When the Russian army invaded Ukraine in a blitzkrieg of heavy weapons, pro-Ukrainian hacktivists sought to eliminate www.mil.ru encountered something unexpected: a 418 error in which a server states that it cannot fulfill your request because it is a teapot.
THE teapot error is a decades-old April Fool’s Day joke, sometimes repurposed to tell would-be hackers that their efforts were planned and blocked. “It’s almost like giving a middle finger,” Amit Serper, director of security research at Akamai, told BuzzFeed News. Akamai, like its competitor Cloudflare, handles much of the plumbing that supports the internet.
A few days later, the teapot error disappeared, and mil.ru and the websites of major Russian banks such as Gazprombank went dark for most Internet users outside of Russia. The government had geolocated key websites, which meant that those outside the country could not access these sites and therefore could not hack them.
“I guess the Russians have realized that no matter what they try to do to everyone else, the same thing can be done to them,” Serper said. “By geofencing, you prevent someone outside of Russia from hitting all these targets.”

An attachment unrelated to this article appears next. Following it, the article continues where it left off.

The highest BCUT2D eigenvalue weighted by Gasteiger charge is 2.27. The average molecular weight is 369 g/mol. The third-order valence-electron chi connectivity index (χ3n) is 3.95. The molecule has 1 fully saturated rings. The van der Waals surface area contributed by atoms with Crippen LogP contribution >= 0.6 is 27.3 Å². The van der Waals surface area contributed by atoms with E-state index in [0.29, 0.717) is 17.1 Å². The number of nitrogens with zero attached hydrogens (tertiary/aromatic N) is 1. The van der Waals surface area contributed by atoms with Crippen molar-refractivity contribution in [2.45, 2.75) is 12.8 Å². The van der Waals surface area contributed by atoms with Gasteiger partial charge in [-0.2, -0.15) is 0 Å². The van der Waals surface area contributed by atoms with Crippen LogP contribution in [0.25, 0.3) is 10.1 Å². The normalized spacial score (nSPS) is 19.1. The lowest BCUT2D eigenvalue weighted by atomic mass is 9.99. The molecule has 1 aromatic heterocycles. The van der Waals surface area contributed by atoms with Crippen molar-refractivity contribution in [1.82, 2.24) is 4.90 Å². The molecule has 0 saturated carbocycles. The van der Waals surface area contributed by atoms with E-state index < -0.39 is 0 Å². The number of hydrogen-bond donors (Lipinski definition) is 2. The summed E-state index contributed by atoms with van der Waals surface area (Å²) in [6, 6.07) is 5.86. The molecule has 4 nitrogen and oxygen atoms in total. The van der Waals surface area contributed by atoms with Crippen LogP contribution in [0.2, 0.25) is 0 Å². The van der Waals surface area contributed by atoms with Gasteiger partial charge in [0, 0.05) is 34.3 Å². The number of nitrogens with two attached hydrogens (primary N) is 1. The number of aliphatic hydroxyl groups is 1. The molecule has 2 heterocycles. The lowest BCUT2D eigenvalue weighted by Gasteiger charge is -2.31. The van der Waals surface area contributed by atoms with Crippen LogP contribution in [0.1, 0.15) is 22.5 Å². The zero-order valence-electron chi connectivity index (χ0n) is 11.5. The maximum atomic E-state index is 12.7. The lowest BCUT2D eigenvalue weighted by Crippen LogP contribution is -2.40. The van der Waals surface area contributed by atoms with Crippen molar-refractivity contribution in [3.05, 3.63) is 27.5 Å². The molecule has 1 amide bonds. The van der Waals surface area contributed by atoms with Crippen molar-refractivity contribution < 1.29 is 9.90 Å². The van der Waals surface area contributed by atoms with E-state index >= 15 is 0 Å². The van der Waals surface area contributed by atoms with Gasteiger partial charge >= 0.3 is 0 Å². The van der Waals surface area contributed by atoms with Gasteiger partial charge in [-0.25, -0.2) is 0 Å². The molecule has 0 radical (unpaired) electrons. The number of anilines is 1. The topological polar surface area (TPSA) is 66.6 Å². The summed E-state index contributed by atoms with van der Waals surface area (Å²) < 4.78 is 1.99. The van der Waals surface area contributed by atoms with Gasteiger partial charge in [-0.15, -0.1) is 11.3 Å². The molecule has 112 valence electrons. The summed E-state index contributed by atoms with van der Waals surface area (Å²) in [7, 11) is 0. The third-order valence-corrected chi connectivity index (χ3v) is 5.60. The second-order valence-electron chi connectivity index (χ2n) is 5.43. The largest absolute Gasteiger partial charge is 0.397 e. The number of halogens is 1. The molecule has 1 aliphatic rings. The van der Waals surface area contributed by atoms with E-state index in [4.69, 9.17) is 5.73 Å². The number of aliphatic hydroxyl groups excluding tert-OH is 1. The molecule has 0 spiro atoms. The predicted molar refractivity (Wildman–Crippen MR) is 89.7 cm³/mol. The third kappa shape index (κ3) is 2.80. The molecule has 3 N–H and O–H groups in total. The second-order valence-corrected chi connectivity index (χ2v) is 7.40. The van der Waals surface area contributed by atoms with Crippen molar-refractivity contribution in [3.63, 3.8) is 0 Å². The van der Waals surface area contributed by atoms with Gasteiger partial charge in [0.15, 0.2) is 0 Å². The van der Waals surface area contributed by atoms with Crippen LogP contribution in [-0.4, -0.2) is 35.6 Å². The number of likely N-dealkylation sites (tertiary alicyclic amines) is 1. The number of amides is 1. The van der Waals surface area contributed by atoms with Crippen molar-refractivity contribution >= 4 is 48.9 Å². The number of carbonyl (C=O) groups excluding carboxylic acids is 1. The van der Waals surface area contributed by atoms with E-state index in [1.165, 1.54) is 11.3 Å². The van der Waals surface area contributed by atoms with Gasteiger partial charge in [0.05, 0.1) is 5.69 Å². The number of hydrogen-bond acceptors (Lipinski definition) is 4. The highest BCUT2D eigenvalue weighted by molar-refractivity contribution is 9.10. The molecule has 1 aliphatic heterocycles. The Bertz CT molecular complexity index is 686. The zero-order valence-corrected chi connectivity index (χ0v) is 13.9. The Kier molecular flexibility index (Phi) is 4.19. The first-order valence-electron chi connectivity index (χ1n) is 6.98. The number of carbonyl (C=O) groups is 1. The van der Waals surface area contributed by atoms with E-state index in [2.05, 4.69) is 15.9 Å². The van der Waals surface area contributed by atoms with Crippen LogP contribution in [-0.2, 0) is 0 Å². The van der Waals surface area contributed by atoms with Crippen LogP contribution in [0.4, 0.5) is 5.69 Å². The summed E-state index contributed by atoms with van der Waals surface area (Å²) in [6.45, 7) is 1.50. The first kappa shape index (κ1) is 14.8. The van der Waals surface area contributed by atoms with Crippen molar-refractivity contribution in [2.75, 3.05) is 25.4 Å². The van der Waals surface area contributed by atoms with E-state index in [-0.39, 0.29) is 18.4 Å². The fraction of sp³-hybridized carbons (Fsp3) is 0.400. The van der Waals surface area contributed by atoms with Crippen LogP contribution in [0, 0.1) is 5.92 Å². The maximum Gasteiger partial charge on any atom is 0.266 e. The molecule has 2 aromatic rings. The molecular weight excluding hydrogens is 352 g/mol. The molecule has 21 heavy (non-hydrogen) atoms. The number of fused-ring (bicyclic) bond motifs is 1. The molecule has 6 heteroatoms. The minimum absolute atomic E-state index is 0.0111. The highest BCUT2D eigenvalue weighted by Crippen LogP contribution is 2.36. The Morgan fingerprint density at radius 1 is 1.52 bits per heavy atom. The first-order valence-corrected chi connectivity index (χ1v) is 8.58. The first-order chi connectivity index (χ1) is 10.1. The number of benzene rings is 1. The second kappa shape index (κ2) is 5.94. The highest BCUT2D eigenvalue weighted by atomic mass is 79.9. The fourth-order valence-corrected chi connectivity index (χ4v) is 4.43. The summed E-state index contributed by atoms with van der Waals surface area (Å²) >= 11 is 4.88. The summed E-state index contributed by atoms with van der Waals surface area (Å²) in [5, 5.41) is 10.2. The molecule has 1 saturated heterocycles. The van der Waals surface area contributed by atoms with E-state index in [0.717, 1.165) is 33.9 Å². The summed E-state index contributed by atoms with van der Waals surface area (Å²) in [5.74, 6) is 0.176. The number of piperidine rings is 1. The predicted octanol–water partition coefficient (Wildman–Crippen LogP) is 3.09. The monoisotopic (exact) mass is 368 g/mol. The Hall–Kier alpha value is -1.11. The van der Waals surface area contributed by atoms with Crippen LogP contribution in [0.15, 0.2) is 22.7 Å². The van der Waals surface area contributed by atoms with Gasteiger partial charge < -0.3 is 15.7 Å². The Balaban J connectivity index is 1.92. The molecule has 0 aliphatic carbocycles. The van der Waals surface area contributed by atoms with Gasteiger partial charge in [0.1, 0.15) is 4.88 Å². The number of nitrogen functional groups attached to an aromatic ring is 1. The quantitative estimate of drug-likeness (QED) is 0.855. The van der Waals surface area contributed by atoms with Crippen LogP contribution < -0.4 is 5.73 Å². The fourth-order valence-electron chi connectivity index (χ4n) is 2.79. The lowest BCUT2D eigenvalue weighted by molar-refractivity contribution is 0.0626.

In other words, Russia had expected retaliation for its invasion of Ukraine and had already anticipated the cyberattacks it suspected were coming – and they did.
One day after the start of the invasion, Reuters reported that a prominent Ukrainian entrepreneur was working closely with his government to assemble a phalanx of cybercrime and cyberdefense volunteers. While the attack would conduct spy operations, the defense would secure critical infrastructure such as Ukrainian power plants and water treatment facilities that have been targeted by Russia in the past. So Ukrainian Deputy Prime Minister Mykhailo Fedorov called for volunteers to join a Telegram channel for the IT Army of Ukraine. “There will be tasks for everyone. We continue to fight on the cyber front,” Federov said.
Since then, social media accounts associated with hacker collectives and pro-Ukraine Telegram groups claim groups such as Anonymous have taken some Russian websites and servers offline. Yet Russia’s geographic barrier and Russia’s long history of spreading disinformation has made it difficult to confirm how well these websites were hacked and, if so, how long it took before they were hacked. be restored.
Yet, even if the hackers’ claims are true, security experts are wary of the consequences of crowdsourced attacks.